Coolant / Antifreeze – What’s With the Color ??
Recently, we have had multiple Volkswagen and Audi customers come into the shop with cooling system issues. These vehicles had problems ranging from poor heat from the heater core to engine overheating and water pump failure. The cooling system is one of the most important systems in your vehicle and one that is often most neglected.
Passenger vehicles used to have one type of antifreeze that was made of ethylene glycol, commonly known as “the green stuff.” When you look in the owner’s manual under the Cooling System section, you will see that your manufacturer specifies a particular antifreeze for your vehicle. Green coolant is no longer acceptable. G11 is blue in color and is the older VW coolant. VW / Audi G12 is pink in color, and manufacturers have a new G12++ which is borderline pink / purple. New antifreeze / coolants are designed for long life and specific engine materials (aluminum cylinder heads, multi-layered steel head gaskets, cast iron / aluminum engine blocks). There is still a recommended service interval for replacing these long-life fluids. For Volkswagen and Audi vehicles, we recommend flushing and refilling the cooling system every 3 to 4 years. Chemical additives in antifreeze break down, become weak and “get dirty” so the proper draining and flushing of a cooling system could eliminate costly parts replacement in the future.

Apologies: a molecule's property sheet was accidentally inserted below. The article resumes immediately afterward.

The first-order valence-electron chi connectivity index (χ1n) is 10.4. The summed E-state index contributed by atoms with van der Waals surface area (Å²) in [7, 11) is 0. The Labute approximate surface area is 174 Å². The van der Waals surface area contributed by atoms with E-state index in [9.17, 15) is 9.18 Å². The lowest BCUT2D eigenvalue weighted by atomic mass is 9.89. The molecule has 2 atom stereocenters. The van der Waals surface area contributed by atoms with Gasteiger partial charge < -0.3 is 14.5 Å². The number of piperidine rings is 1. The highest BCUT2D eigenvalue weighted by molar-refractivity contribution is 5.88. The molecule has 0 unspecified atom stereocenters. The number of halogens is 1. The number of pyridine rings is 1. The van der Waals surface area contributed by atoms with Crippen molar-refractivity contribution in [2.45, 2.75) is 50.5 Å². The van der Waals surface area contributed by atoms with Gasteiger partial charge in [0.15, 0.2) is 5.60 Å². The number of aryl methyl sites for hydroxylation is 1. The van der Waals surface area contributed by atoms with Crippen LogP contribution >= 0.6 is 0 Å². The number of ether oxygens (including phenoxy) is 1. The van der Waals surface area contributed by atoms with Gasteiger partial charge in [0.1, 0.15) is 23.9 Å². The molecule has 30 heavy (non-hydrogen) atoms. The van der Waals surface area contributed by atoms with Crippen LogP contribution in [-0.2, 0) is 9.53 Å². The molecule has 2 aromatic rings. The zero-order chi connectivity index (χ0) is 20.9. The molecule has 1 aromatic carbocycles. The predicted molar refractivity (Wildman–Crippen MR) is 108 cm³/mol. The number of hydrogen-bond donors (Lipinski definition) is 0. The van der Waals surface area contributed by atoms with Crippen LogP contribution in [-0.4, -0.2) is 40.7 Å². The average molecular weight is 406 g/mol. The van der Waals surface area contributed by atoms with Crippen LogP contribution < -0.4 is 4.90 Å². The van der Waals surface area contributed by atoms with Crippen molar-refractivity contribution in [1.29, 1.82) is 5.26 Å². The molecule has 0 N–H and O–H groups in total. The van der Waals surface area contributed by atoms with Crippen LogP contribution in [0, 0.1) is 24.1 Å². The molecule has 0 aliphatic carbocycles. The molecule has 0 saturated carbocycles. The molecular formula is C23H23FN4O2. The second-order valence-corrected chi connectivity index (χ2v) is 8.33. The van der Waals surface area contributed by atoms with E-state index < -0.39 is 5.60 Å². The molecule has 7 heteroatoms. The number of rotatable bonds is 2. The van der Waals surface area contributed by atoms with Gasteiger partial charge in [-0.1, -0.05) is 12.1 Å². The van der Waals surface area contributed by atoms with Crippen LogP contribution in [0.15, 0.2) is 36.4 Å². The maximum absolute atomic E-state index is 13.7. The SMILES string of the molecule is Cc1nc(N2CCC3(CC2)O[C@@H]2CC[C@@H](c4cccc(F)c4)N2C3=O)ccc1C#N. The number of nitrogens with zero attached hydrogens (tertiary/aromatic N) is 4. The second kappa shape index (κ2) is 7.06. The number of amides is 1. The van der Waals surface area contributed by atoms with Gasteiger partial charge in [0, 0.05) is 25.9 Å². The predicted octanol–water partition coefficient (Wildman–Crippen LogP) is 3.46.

At Das Autohaus, we believe that a cooling system has 4 main components that must be flushed independently: heater core, radiator, engine block and hoses. Mixing any color antifreeze with VW and Audi antifreeze will have adverse effects on the cooling system. Coolant mixed with Volkswagen G12 can lead to gelling problems and lime / scale deposits that build up in radiator core and heater core, thereby restricting flow and causing water pump bearing failure. Though maintenance items can be easily overlooked, problems associated with lack of service are often costly (example: flush cooling system or replace radiator / heater core, worse yet…an overheated engine that needs to be replaced) .
Bottom line is simple: we follow the manufacturer’s recommended service intervals for longevity reasons. If you open the hood on your car and the coolant bottle has a G11 or G12 stamp on it…that is what goes inside (mixed with water of course)! Always go off the information on the bottle and not by color alone. Here is a look at what we have seen in the shop lately…